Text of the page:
- Speech bubbles! Don’t overload speech bubbles with text. If you have like 5 sentences in 1 speech bubble that’s probably too much. I know this is some style of comics so, definitely, if it’s your desire, go for it! But when things get wordy, my attention span wavers…
- Pacing is super tough especially when you want 900 things to happen in your comic. If you’re drawing a graphic novel or releasing your comic a chapter or more at a time, def go wild and free with pacing! I ENCOURAGE IT… it’s great.
- BUT if you’re doing a once- or twice-a-week updated webcomic, the pacing is a lot more important. Something that helps me is: try to make at least 1 interesting thing happen in your page. If you have 1 exciting moment in your page, the tiny update for that week, hopefully, won’t feel unsatisfying.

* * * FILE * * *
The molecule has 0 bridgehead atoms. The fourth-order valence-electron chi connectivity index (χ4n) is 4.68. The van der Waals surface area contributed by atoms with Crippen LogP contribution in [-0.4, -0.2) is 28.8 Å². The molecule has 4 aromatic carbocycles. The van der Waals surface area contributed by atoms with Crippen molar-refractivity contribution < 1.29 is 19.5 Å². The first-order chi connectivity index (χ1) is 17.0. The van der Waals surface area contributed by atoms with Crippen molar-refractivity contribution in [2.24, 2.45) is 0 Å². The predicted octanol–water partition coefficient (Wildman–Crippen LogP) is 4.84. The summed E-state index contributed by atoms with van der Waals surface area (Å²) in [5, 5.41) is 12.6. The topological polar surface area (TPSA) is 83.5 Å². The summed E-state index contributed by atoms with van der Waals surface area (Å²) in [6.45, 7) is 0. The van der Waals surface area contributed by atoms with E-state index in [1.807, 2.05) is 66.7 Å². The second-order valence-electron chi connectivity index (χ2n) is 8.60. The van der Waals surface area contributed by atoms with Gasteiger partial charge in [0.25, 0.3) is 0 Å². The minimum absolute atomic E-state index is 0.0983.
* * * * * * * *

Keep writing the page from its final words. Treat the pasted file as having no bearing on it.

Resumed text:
- Please remember to resize the page for web! Nothing is less exciting than having a 5000px wide image where I can’t even see one panel on the screen at a time.
Handwriting vs Font
- Laughs darkly into the night over my handwriting… hi, hello there. Generally, it’s a lot easier and neater to use a font! When doing handwriting, I’d recommend using all caps because having all the letters at the same size is very smooth to read.
- When doing handwriting, only use the hat/tail on an uppercase “I” if the “I” is the beginning of the sentence or if it’s the pronoun. For the rest, simply write it as a straight line.
- I’m going to tell you all a secret: all I do is blow up my thumbnails and ink over them. I don’t sketch. ~ur welcome~
6) Random tipz